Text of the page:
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9 Helpful Hints for Buying Short Sales in Broward County


The Short Sale Buyers' Problem:  The market is very soft right now, and there are thousands of homes available on the market for purchase and very few buyers.  I should have thousands of homes to choose from, so why can’t I seem to go to contract on anything? 

I’ve been looking and making offers on properties for months, and nothing seems to pan out.  WHY? I either get outbid, or I make an offer and never hear anything back.  Sometimes I offer the FULL LIST PRICE, only to have the listing agent come back to me 3 MONTHS LATER with a counter that is higher than LIST PRICE!!!!  Can they do that?

The MLX stated a given price, and I offered that price in full.  How can they come back to me after all this time and ask for more?     What do I need to know as a buyer about what is going on in our area and what I can expect as I go to look for my house?  All the information on the internet about short sales is for sellers, not buyers.  WHAT IS GOING ON?


  1. The truth about saturated inventory and the myth of "lots to choose from"
  2. How to bid on fully negotiated short sales
  3. The myth about avoiding short sales
  4. How to identify short sales that have a good chance of closing
  5. What to expect when bidding on an unapproved short sale
  6. How the short sale submission process works
  7. How much to offer on a good unapproved short sale
  8. Why banks sometimes prefer to foreclose rather than take a cash offer
  9. Why you need to educate yourself about mortgages before you start looking

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RE:  Saturated Inventory and the myth of “lots to choose from”

There are thousands of homes on the market for sale, BUT for every 5 listings  in MLX on the market, there is just ONE  listing that is ready to go to contract and close NOW.  This 1  property that you can actually BUY NOW, is  either a regular Joe trying to sell their home (very few and far between) OR a short sale, listed at a price  which has already been accepted by the bank, OR a bank owned REO property.  The other four properties are ALL non negotiated, unapproved short sales that are listed by agents who are waiting to get an offer so they can submit the short sale request to the bank to see what they will accept.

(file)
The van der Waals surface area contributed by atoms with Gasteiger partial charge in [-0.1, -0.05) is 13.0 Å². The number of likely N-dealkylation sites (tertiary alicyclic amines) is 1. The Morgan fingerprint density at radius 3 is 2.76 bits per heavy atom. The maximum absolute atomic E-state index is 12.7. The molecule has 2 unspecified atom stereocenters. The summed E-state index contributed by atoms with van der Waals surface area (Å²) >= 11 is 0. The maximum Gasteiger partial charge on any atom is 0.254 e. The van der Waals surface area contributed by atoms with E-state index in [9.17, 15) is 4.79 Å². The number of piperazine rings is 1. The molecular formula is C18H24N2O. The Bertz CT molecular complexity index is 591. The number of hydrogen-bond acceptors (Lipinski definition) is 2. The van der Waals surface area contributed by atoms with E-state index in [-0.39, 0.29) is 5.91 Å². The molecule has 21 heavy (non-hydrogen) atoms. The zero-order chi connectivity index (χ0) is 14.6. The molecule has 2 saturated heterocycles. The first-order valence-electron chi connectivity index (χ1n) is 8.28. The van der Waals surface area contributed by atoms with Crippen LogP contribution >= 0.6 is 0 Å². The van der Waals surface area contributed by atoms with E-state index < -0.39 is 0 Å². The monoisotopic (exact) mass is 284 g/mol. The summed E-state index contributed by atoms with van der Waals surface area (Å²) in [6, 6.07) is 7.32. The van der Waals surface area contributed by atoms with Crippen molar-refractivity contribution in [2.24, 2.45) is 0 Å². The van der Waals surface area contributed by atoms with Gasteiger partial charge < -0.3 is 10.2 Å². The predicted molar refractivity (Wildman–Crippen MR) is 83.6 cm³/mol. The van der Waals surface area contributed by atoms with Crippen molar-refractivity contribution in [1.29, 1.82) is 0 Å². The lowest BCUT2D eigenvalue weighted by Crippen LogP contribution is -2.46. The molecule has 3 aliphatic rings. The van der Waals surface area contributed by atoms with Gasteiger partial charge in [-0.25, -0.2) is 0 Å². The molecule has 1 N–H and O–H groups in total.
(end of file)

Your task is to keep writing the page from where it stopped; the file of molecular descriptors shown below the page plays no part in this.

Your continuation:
This means for someone who is serious about buying a home now, (this month or next month) we have slim pickins!  It also  means that even ugly, over priced listings will have multiple offers on them.  This is confusing for you  as a buyer, because it is disheartening to see multiple offers on the property YOU LIKE, in a market where nothing seems to be moving.  The fact that most of the inventory is made up of unapproved short sales, whose list price has not even been submitted to the bank, explains why. 

I get FULL list price on almost all my bank owned REOs no matter how ugly, and how overpriced, specifically because of this reason.  Look up  the TOTAL number of homes currently listed in MLX, and then take 25% of that.  This is the total number of homes that is actually available for closing now.  This 25% of homes that are really “on the market for sale and closing NOW” are comprised of fully negotiated short sales (approved short sales), bank owned foreclosures, and private sellers.  The other 75% of this massive  inventory are all non approved short sales, which is the same as nothing. So what we have are very motivated sellers who are all desperately trying to sell their house at any price.  The problem is that it is NOT their call.  Banks and investors have to agree to ALLOW  them to sell their house.  And getting them to approve these short sales  is a tedious process.

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RE:  How to bid on fully negotiated short sales

On fully negotiated short sales, there is NO NEGOTIATION on the price.  Not even one penny.  The price has already been negotiated and the price is based on a given percentage of CURRENT fair market value.  If you see “fully approved short sale at 205,000, you cannot offer 204,900.  The price has already been negotiated, and the loss to the bank has already been accepted and signed off on by the lien holder, and sometimes a junior lien holder PLUS a mortgage insurance company.  Getting this to happen has taken some poor soul 90-120 days…..Never feel like you want to bid below the  fully negotiated price in MLX because this is a buyers market and you don’t want to be the only fool  who offered  “sticker price”.  This is not a sticker price, it is a “floor price”  This is the term banks use for the minimum amount at which they will mitigate losses….The deal has already been negotiated ad nauseum and these negotiations have taken 90-120 days.